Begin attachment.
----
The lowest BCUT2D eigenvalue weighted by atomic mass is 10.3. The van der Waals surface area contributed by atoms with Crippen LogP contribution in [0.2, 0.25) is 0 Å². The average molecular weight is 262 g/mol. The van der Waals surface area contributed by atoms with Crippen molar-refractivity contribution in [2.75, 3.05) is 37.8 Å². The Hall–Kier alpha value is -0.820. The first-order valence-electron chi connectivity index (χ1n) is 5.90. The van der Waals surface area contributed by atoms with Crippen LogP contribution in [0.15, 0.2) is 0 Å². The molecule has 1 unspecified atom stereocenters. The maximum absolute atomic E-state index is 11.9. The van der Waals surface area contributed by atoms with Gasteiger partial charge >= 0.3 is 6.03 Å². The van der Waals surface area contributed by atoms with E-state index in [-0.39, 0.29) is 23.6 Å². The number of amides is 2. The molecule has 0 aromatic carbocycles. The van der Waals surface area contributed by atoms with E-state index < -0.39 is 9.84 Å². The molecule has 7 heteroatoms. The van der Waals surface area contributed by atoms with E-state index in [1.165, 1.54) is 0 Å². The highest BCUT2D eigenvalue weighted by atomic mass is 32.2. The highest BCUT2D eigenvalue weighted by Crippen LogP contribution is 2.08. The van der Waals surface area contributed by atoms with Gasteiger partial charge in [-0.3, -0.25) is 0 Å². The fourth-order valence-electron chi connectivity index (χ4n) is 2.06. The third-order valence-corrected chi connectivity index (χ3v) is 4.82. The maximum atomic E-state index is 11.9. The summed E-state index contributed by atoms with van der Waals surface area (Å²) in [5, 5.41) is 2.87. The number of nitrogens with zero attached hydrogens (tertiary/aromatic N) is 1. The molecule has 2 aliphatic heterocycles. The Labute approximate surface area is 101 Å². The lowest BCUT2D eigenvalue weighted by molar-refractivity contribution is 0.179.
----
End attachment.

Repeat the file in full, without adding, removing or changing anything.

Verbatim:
The lowest BCUT2D eigenvalue weighted by atomic mass is 10.3. The van der Waals surface area contributed by atoms with Crippen LogP contribution in [0.2, 0.25) is 0 Å². The average molecular weight is 262 g/mol. The van der Waals surface area contributed by atoms with Crippen molar-refractivity contribution in [2.75, 3.05) is 37.8 Å². The Hall–Kier alpha value is -0.820. The first-order valence-electron chi connectivity index (χ1n) is 5.90. The van der Waals surface area contributed by atoms with Crippen LogP contribution in [0.15, 0.2) is 0 Å². The molecule has 1 unspecified atom stereocenters. The maximum absolute atomic E-state index is 11.9. The van der Waals surface area contributed by atoms with Gasteiger partial charge >= 0.3 is 6.03 Å². The van der Waals surface area contributed by atoms with E-state index in [-0.39, 0.29) is 23.6 Å². The number of amides is 2. The molecule has 0 aromatic carbocycles. The van der Waals surface area contributed by atoms with E-state index < -0.39 is 9.84 Å². The molecule has 7 heteroatoms. The van der Waals surface area contributed by atoms with E-state index in [1.165, 1.54) is 0 Å². The highest BCUT2D eigenvalue weighted by atomic mass is 32.2. The highest BCUT2D eigenvalue weighted by Crippen LogP contribution is 2.08. The van der Waals surface area contributed by atoms with Gasteiger partial charge in [-0.3, -0.25) is 0 Å². The fourth-order valence-electron chi connectivity index (χ4n) is 2.06. The third-order valence-corrected chi connectivity index (χ3v) is 4.82. The maximum atomic E-state index is 11.9. The summed E-state index contributed by atoms with van der Waals surface area (Å²) in [5, 5.41) is 2.87. The number of nitrogens with zero attached hydrogens (tertiary/aromatic N) is 1. The molecule has 2 aliphatic heterocycles. The Labute approximate surface area is 101 Å². The lowest BCUT2D eigenvalue weighted by molar-refractivity contribution is 0.179.